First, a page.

As students return, plan ahead to avoid aggravation later
I hope you have had a good summer thus far. Enjoy the final weeks of summer and the relative ease of traveling through the streets of Ann Arbor, because as veteran Ann Arborites realize, it will be getting harder to move around downtown when the students return. Time to start planning for the onslaught of maize-and-blue clad future world leaders. Planning now can save you countless headaches later.
AnnArbor.com file photo
Adding all the students enrolled in classes for the fall term of 2013 bumps the population of Ann Arbor by about a third. More people moving into town means more cars, bicycles, pedestrians and just more issues to deal with and look out for.
Remember that favorite parking spot you found this summer when you came downtown and found the students gone for the summer? Like they would say in The Sopranos, “Forgetaboutit.” That spot is gone. Someone has jammed a car or two in that spot.
Parking is always at a premium, but never as much as it is during the school year. It may take some time to find a parking spot, so plan ahead.
In the downtown area, keep your head on a swivel and watch out for pedestrians darting out into traffic between parked cars and generally not paying attention. Remember these future world leaders are still just a few years out of high school and these young adults are still kids. Kids make mistakes and are sometimes overwhelmed with the newness of the college experience, being out on their own and many times being late for class and thus not thinking clearly.
For the motorist, this means being aware of the possibility of someone walking out into the street without looking, crossing against lights or midblock in a hurry. It means pedestrians with all manners of electronic devices to distract them from paying attention to traffic.
Ear buds jammed in their ears make some students oblivious to traffic sounds. Cellphones held to the ear of some, make it not only hard to hear and concentrate, but make one whole side of their person a blind spot. Be aware of these hazards. Slow down and drive defensively to avoid a tragedy.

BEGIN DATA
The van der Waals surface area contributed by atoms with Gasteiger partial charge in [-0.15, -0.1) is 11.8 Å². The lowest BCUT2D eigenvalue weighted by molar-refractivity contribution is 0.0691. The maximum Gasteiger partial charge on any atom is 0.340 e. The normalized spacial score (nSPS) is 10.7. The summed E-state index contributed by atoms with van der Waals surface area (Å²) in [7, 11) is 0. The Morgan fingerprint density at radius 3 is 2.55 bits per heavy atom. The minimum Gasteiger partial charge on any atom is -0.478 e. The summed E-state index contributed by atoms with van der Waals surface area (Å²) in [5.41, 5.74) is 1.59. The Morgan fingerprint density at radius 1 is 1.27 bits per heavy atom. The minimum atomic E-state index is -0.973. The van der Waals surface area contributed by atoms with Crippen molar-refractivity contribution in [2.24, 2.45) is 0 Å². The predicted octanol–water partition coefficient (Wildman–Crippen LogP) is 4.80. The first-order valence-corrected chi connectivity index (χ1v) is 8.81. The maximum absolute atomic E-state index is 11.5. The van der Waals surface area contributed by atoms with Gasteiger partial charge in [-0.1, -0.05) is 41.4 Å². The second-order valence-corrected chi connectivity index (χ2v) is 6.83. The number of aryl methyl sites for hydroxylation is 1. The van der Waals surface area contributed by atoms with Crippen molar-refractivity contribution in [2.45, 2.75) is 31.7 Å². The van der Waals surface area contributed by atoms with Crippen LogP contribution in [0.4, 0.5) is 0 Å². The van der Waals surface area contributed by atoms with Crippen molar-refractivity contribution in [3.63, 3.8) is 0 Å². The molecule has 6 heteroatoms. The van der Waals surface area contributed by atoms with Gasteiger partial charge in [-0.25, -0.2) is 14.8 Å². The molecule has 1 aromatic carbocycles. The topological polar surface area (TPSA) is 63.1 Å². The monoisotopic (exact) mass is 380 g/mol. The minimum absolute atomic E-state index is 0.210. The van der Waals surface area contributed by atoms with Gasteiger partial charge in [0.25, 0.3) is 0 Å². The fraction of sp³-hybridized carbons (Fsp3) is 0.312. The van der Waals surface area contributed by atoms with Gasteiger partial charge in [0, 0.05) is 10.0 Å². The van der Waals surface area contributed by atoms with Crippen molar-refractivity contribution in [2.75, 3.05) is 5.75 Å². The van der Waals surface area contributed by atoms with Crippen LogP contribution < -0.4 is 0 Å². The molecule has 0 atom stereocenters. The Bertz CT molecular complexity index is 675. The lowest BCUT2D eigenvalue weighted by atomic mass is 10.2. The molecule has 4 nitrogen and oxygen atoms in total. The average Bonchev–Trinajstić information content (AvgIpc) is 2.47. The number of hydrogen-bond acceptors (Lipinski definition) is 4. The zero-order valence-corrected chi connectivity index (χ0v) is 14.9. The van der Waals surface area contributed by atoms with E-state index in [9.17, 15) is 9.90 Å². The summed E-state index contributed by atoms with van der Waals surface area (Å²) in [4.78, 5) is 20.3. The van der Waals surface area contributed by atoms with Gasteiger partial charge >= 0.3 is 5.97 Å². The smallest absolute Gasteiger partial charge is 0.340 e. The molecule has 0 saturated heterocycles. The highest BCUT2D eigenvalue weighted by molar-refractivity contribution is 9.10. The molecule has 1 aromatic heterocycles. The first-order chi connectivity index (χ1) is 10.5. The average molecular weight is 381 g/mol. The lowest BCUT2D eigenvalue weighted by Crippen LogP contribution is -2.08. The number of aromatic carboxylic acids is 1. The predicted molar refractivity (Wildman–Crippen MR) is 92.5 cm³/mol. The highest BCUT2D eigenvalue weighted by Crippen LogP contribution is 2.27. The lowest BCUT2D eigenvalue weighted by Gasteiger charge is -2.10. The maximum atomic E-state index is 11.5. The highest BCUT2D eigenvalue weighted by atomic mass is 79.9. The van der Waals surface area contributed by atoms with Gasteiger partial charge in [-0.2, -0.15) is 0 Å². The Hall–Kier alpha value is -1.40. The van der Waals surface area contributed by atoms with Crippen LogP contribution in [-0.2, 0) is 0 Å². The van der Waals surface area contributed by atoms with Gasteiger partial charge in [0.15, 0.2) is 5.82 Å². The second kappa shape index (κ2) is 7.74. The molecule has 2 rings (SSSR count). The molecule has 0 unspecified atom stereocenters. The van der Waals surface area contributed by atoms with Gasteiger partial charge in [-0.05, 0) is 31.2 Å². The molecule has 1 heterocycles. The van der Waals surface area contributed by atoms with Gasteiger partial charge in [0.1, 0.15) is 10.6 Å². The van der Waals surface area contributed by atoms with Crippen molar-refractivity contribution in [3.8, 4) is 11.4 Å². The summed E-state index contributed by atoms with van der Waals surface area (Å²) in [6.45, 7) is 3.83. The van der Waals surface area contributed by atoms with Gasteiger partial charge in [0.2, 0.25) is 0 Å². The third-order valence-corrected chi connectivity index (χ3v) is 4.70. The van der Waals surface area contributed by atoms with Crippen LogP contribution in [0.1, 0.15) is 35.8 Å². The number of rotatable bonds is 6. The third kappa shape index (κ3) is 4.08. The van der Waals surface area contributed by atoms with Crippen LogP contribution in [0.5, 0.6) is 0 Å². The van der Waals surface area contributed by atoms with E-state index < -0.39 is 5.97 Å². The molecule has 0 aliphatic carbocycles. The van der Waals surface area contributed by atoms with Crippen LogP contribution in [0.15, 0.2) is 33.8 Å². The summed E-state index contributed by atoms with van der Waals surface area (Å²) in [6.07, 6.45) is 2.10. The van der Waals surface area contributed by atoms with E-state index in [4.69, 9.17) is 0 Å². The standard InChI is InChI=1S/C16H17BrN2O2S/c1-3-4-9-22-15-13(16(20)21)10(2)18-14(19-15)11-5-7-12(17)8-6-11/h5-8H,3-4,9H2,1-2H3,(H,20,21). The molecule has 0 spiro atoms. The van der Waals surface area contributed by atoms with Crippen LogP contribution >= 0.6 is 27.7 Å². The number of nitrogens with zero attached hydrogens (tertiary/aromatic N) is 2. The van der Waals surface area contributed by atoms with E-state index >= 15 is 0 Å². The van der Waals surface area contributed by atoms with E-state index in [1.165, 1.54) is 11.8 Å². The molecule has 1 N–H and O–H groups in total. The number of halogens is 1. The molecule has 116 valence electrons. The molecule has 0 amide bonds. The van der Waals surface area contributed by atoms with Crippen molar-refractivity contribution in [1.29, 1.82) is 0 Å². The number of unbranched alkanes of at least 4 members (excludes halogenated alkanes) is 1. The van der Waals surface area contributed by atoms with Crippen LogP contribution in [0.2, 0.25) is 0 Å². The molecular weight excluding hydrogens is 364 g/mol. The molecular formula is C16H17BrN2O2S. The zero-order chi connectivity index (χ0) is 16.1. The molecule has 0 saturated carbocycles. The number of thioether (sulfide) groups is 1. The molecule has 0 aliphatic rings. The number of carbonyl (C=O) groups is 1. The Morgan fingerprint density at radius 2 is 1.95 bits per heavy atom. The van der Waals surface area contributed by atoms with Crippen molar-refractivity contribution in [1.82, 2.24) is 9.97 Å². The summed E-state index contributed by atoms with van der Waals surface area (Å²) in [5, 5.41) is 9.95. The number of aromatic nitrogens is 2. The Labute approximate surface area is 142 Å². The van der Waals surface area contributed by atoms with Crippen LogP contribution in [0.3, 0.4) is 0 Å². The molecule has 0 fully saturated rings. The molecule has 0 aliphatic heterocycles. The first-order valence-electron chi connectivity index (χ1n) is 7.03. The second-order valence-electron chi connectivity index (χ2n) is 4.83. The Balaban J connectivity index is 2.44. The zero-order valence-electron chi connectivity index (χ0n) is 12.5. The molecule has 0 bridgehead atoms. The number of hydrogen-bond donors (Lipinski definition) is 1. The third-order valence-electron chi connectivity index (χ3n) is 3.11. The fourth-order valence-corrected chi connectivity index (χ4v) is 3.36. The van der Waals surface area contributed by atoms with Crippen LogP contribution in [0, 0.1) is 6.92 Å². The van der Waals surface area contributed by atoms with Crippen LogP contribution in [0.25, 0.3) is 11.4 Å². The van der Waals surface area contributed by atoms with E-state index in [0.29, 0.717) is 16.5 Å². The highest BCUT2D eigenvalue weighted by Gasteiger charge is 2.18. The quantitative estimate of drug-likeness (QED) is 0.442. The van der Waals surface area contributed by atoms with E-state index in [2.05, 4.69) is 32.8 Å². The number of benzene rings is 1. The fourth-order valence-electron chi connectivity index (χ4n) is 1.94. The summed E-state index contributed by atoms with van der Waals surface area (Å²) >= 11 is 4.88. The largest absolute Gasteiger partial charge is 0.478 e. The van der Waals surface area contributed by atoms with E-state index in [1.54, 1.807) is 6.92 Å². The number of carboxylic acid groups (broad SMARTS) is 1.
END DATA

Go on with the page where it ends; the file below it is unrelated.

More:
There will also be bicycles and bicyclists. For whatever reason, sometimes bicyclists, in the slower traffic of the downtown area, will maneuver in and out of traffic where no vehicles should be. Some bicyclists will use their special status to ride a combination of in the road and on the sidewalk. Therefore it is essential to not only drive defensively but also pay attention when walking.
When walking, the most dangerous areas are at driveways, entrances and exits to alleys and when going around the corner of a building. Be careful, keep your head up and pay attention so you do not get bowled over by the one in a thousand bicyclists who do not understand why bicycles should not be on crowded sidewalks.
When driving, make sure you leave bicyclists plenty of room. Bicycles have a tendency to move drastically sideways at times because of glass, sticks or potholes that can bend rims and flatten tires on a bike. Share the road and be patient.
This is also the time of the year that more city and university buses run and are operating on some very narrow streets. Remember buses and trucks are even tougher to drive and park downtown with than your car. Give them plenty of room.
At intersections with solid white stop bars or stop lines, make sure you stop behind the line — especially if you see a bus or truck coming. Buses, especially, need that extra room that those stop bars afford them to swing wide and make turns without going over the curb, running over feet or knocking down utility poles.
If you are in front of the stop line as the bus approaches, the bus driver will not be able to make the turn, and YOU are now holding up the traffic in the intersection. You will have to move to get out of the way so the bus can complete the turn. Therefore to save you the embarrassment, horn honking and dirty looks — stop behind the stop line.
In short, the students will be back in the next few days. Plan ahead, be patient and remember that college is a huge learning experience for our young adults. Even when you are cranky with students who will make mistakes that might affect you, try your best to be patient, kind and courteous.
We were all young once and have all made mistakes. Try to remember that and realize that you are part of that student’s education as well. Teach them how a responsible adult acts in time of crisis or issue. Be the role model of a good neighbor, and remember a kind smile is the most well understood communication tool in the world.
Lock it up, don’t leave it unattended, be aware and watch out for your neighbors.
Rich Kinsey is a retired Ann Arbor police detective sergeant who now blogs about crime and safety for AnnArbor.com.